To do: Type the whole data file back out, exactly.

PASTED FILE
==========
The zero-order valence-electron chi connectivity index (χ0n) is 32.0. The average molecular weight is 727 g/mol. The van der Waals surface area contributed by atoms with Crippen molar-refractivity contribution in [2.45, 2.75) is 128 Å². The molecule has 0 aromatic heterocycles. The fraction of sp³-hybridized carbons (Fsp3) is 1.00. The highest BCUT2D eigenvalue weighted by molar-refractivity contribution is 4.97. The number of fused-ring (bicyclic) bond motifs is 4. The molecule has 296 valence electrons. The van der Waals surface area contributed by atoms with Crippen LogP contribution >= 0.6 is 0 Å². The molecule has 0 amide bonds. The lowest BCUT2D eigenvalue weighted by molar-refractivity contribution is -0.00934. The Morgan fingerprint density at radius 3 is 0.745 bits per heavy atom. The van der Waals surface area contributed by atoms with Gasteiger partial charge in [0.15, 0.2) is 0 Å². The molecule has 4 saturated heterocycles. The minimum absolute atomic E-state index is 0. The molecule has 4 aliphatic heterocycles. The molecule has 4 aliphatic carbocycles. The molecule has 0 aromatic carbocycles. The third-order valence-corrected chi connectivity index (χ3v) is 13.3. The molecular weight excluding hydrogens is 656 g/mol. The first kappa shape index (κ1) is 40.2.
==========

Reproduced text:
The zero-order valence-electron chi connectivity index (χ0n) is 32.0. The average molecular weight is 727 g/mol. The van der Waals surface area contributed by atoms with Crippen molar-refractivity contribution in [2.45, 2.75) is 128 Å². The molecule has 0 aromatic heterocycles. The fraction of sp³-hybridized carbons (Fsp3) is 1.00. The highest BCUT2D eigenvalue weighted by molar-refractivity contribution is 4.97. The number of fused-ring (bicyclic) bond motifs is 4. The molecule has 296 valence electrons. The van der Waals surface area contributed by atoms with Crippen LogP contribution >= 0.6 is 0 Å². The molecule has 0 amide bonds. The lowest BCUT2D eigenvalue weighted by molar-refractivity contribution is -0.00934. The Morgan fingerprint density at radius 3 is 0.745 bits per heavy atom. The van der Waals surface area contributed by atoms with Gasteiger partial charge in [0.15, 0.2) is 0 Å². The molecule has 4 saturated heterocycles. The minimum absolute atomic E-state index is 0. The molecule has 4 aliphatic heterocycles. The molecule has 4 aliphatic carbocycles. The molecule has 0 aromatic carbocycles. The third-order valence-corrected chi connectivity index (χ3v) is 13.3. The molecular weight excluding hydrogens is 656 g/mol. The first kappa shape index (κ1) is 40.2.